Thursday, June 21, 2012

War Brides

"Five young women, five wartime love stories, an adventure plot, and eventually, revenge."

I really loved this book, right up until the last few chapters when it descended rapidly into an eye-rollingly bad denouement. Oh Helen Bryan! Why did you do that to us?

First and foremost, Bryan rendered her setting beautifully. Every location, from Louisiana to London to Crowmarsh Priors had the feel of a real place, a real time. None of those flowery descriptions that weigh down a narrative and bore readers, and yet Bryan managed to transport us all back to the war torn countryside of England and make us feel right at home.

As a look into what life would have been like for a woman living in WWII England, this book was fantastic. Yes, we all know about the air raid sirens and the city children shipped off to live with strangers outside of London. But what about living without access to real meat for years at a time? What about "mend and make-do" until you're wearing a dress made of old linens? What about doing your part for the war effort by learning to milk cows? What about living with the constant fear that at some point, really any day now, the Germans will invade your homeland? What about being a foreign Jew in England, barely escaping the Nazis only to meet with mistrust and even internment in your new home? Bryan brings these questions up without any preaching about any of it. And it isn't a depressing novel either. Instead it's a story of survival, of bucking up under pressure, of living through these hard things and still finding joy, and even love, in one's life.

Each of the five protagonists is an interesting, three-dimensional girl with her own personality and quirks. Doubly fascinating is the way the author makes you sympathize with whichever character's viewpoint you are currently seeing, even when they do not like each other. Alice, for example, when the story is told through her eyes, is a wonderful girl. She's practical and kind and truly heartbroken over her failed engagement. And yet when you see her through Francis's eyes Alice is bossy, gruff, and a little annoying. The same can be said for each of the characters, you feel for Evangaline as she flees the states and you fall in love right along side her when she finally gets to know her husband. But when you see her through Alice's eyes you loath her. And it's this nuance, this refusal to let everyone be shiny and good and perfect, that I loved most about the novel. The five women are friends, of a sort, but this is no fairytale rosebud girls club. They do not all get along all the time. They do not even all really like each other. And yet, somehow, they need each other.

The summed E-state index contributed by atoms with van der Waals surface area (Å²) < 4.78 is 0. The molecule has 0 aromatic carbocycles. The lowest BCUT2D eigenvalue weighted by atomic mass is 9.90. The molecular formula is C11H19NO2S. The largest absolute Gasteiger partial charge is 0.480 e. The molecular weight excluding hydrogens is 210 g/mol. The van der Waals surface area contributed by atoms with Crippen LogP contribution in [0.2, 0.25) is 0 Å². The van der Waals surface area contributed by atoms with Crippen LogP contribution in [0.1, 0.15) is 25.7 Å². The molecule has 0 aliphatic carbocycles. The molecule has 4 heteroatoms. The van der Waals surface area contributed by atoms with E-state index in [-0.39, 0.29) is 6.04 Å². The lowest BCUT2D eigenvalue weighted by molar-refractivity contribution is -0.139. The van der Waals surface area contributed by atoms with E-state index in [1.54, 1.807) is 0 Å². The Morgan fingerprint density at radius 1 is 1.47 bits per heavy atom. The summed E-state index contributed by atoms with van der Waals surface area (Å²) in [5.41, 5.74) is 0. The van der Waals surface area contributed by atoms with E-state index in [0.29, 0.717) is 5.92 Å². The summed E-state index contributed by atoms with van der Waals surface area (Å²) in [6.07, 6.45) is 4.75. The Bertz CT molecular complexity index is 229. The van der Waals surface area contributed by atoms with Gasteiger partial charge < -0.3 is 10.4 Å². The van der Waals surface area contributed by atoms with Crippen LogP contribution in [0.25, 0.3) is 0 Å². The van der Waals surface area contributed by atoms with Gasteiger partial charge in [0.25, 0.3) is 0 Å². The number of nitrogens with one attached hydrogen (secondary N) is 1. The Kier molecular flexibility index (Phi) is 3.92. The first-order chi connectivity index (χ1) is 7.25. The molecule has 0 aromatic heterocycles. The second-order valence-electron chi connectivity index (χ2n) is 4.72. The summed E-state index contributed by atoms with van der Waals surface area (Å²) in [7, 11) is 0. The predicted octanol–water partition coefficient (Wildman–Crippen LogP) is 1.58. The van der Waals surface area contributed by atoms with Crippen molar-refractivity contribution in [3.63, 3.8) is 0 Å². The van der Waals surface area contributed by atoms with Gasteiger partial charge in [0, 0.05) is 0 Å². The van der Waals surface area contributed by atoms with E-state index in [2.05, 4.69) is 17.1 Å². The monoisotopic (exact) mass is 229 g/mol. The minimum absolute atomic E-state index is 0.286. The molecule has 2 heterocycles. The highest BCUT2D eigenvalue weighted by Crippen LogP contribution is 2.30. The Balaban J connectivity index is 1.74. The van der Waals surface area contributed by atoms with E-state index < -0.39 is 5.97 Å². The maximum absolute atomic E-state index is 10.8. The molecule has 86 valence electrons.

The book needed a better editor after the frequent typos and someone should really tell Bryan that having your characters sum up scenes for the audience by giving long speeches to each other about things both characters already know is just bad form. When you do that, the readers stop hearing the characters and start hearing the author. Yes, I know you are trying to give me important information in a clever way, but this is not how it's done. People to not stand around recapping each other about things they both know happened.

And then, the end. Oh bother. So much potential! Such a letdown! If there is one thing this author has not yet caught onto, it is ambiguity. Not all the loose ends should be tied up in a neat little package in the last three chapters! This is a novel about war and loss, and you know, sometimes people did go MIA. Some traitors were never caught, some spies never seen again. Having the now octogenarian women get back together and wrap up the puzzle in the course of an afternoon over sandwiches was not only poorly done, it was unnecessary. It made each of their stories seem a little less poignant as well. They went from being stories of survival and loss and strength to the Agatha Christie knitting group. I appreciate the desire to let them get even at someone or something for the losses they sustained during the war, but actually that "getting even" was cheap and dirty compared to the lives of dignity and humor that lead up to it.

Still, I'm glad I read it. I choose to ignore the last chapters and remember instead the feeling of being there with them as they struggled to find purpose and hope in a dark and frightening time. Pity the author did not trust her own story enough to let it be just that without a neat little mystery-solve at the end.

Rating: Two cheery "made-do and mend" pamphlets.

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